Christian metal band Fit for a King’s newest album, Deathgrip, seeps into your soul and compels you to bare all that’s buried. While touring the world and living their dream onstage, Fit for a King’s tear provoking lyrics hit you right in the feels, exposing your deepest pain just to tell it to go to Hell. Shockwave spoke with front-man Ryan Kirby at Souled Out Fest about the bombing in Paris and how it fueled the making of their latest album Deathgrip.
Shockwave Magazine: What’s up? How was the set tonight?
Ryan Kirby: It was great. I wish the pit area was a little bigger, but everything else was awesome.
It was and I think everybody knew the songs.
Yeah, it was fun. They put people into that tiny little pit, so people were just getting pounded against the walls and stuff. It was cool.
You guys are considered a Christian metal band, is that correct?
Being a Christian metal band, do you guys catch any kind of flak from the religious community? I know some bands have.
Yeah, we named a song “Pissed Off” and that made a lot of Christians pissed off.
Yeah, it was a very small minority. Maybe 3% of fans were like (surprised look), “How on earth could you cuss in one of your songs?” And we were just like, “Okay, well, it’s not a cuss word. And even if it is, who cares?”
You play venues with bands that aren’t Christian bands.
Yeah, we play more non-Christian tours. We’re very respectful of other people’s beliefs and their right to do whatever they would like to do, and in exchange, they are usually very respectful of ours.
That’s great. You guys are with Solid State Records right?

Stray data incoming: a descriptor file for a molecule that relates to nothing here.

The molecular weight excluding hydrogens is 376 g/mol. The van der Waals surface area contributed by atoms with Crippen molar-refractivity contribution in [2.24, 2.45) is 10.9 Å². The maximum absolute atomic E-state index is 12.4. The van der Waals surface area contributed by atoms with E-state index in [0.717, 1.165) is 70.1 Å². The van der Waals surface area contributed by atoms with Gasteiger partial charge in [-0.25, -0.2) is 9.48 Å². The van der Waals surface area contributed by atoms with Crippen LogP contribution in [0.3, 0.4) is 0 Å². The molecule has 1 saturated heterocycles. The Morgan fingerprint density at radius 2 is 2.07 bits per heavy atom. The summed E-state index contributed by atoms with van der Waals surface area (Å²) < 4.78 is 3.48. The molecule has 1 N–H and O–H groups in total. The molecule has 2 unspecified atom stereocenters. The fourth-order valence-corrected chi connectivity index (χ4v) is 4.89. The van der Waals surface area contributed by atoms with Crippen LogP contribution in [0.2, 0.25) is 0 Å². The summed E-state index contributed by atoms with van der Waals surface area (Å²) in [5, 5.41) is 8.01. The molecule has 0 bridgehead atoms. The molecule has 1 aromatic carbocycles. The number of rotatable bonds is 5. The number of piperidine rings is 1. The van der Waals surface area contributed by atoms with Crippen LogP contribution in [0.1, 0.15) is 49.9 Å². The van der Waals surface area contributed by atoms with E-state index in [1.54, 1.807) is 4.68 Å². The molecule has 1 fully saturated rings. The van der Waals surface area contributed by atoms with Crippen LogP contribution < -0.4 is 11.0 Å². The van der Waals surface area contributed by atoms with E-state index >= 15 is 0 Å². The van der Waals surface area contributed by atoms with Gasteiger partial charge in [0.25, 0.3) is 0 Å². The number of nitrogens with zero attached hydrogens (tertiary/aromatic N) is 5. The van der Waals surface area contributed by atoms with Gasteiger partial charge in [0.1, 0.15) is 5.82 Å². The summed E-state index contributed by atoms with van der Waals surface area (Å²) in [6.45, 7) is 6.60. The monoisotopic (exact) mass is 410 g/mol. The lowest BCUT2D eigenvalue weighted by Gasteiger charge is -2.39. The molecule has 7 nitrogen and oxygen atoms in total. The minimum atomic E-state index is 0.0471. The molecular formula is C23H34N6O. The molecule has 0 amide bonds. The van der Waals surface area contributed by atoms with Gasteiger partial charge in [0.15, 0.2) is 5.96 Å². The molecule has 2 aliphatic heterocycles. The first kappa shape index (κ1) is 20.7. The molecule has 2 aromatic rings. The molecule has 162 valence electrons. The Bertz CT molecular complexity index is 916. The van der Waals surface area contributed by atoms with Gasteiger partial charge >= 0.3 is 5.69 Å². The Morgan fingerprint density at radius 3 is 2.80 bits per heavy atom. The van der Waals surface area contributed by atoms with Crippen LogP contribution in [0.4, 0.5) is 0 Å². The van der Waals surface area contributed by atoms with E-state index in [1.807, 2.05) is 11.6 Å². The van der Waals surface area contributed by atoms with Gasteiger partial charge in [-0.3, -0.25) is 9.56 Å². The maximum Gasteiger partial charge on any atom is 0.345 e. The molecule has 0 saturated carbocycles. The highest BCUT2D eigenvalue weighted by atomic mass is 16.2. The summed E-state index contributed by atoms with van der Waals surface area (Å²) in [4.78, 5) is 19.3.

And you’ve been with them the whole time, since the beginning?
Well yeah, since we’ve been signed. We were a local band for six years before that.
And you guys are from Texas?
Tyler, Texas right?
Originally from Tyler, and then we kind of migrated. Now, we’re all in Dallas.
I lived in Texas for four years. I love Texas. I loved it there. My middle son was actually born there.
Really? Yeah, Texas is a pretty awesome state.
It’s awesome. You guys are on your fourth album now, Deathgrip?
Did you see any differences between the last album Slave to Nothing and this album, as far as the band’s mindset? I know how this album came about, which I want to talk about as well, just in case people that live under a rock don’t know (laughing).
The mindset on this album, is we were just a lot closer. Everybody was better with constructive criticism. So, the mindset was being very open with each other. A lot of it had to do with the bass player. Tuck [Ryan O’Leary] had joined the band nine days before Slave to Nothing.
Wow, I didn’t know that.
Yeah, we had no time, and we barely knew him. We were really getting to know him as we were doing the album. There wasn’t any kind of chemistry, but over the course of two years we got a lot of chemistry, and so it was a lot more cohesive on the new album.
That’s really cool, and you guys were in Germany when the Paris bombing happened, right? You were going to play Paris after Germany?
Yeah, four days from that day, we were going to Paris to play.
Yeah, that’s nuts. I read something in an article about that and you guys were just thinking about death; how short life is. What was really cool was when you turned and asked the fans about their lives and they shared their personal stories with you.
There were at least three songs on your album I can personally identify with. I know for a fan to identify with just one of those songs and become emotionally involved is amazing. I think this is the best album out of all four.